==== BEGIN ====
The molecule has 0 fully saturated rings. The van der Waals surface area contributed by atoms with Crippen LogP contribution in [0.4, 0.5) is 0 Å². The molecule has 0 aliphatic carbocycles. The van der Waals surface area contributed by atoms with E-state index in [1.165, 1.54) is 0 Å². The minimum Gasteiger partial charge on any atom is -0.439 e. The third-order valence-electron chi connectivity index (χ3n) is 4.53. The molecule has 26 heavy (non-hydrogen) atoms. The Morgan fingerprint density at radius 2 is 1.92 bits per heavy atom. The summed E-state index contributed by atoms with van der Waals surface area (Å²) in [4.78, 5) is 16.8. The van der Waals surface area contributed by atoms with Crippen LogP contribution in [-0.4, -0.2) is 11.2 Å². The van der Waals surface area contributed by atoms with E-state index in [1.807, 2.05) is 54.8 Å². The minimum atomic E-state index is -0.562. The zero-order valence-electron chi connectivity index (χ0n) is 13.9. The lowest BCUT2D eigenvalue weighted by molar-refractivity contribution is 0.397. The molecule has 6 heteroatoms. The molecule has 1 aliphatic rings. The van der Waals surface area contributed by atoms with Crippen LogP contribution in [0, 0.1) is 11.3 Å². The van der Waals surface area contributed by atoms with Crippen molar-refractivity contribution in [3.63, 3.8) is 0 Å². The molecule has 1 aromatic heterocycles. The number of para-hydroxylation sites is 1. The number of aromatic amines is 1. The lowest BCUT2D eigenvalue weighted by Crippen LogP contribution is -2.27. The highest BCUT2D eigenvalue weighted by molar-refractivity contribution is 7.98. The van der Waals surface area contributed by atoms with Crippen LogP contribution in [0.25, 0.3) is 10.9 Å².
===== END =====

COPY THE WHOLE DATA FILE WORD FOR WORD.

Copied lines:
The molecule has 0 fully saturated rings. The van der Waals surface area contributed by atoms with Crippen LogP contribution in [0.4, 0.5) is 0 Å². The molecule has 0 aliphatic carbocycles. The van der Waals surface area contributed by atoms with E-state index in [1.165, 1.54) is 0 Å². The minimum Gasteiger partial charge on any atom is -0.439 e. The third-order valence-electron chi connectivity index (χ3n) is 4.53. The molecule has 26 heavy (non-hydrogen) atoms. The Morgan fingerprint density at radius 2 is 1.92 bits per heavy atom. The summed E-state index contributed by atoms with van der Waals surface area (Å²) in [4.78, 5) is 16.8. The van der Waals surface area contributed by atoms with Crippen LogP contribution in [-0.4, -0.2) is 11.2 Å². The van der Waals surface area contributed by atoms with E-state index in [1.807, 2.05) is 54.8 Å². The minimum atomic E-state index is -0.562. The zero-order valence-electron chi connectivity index (χ0n) is 13.9. The lowest BCUT2D eigenvalue weighted by molar-refractivity contribution is 0.397. The molecule has 6 heteroatoms. The molecule has 1 aliphatic rings. The van der Waals surface area contributed by atoms with Crippen LogP contribution in [0, 0.1) is 11.3 Å². The van der Waals surface area contributed by atoms with Crippen molar-refractivity contribution in [3.63, 3.8) is 0 Å². The molecule has 1 aromatic heterocycles. The number of para-hydroxylation sites is 1. The number of aromatic amines is 1. The lowest BCUT2D eigenvalue weighted by Crippen LogP contribution is -2.27. The highest BCUT2D eigenvalue weighted by molar-refractivity contribution is 7.98. The van der Waals surface area contributed by atoms with Crippen LogP contribution in [0.25, 0.3) is 10.9 Å².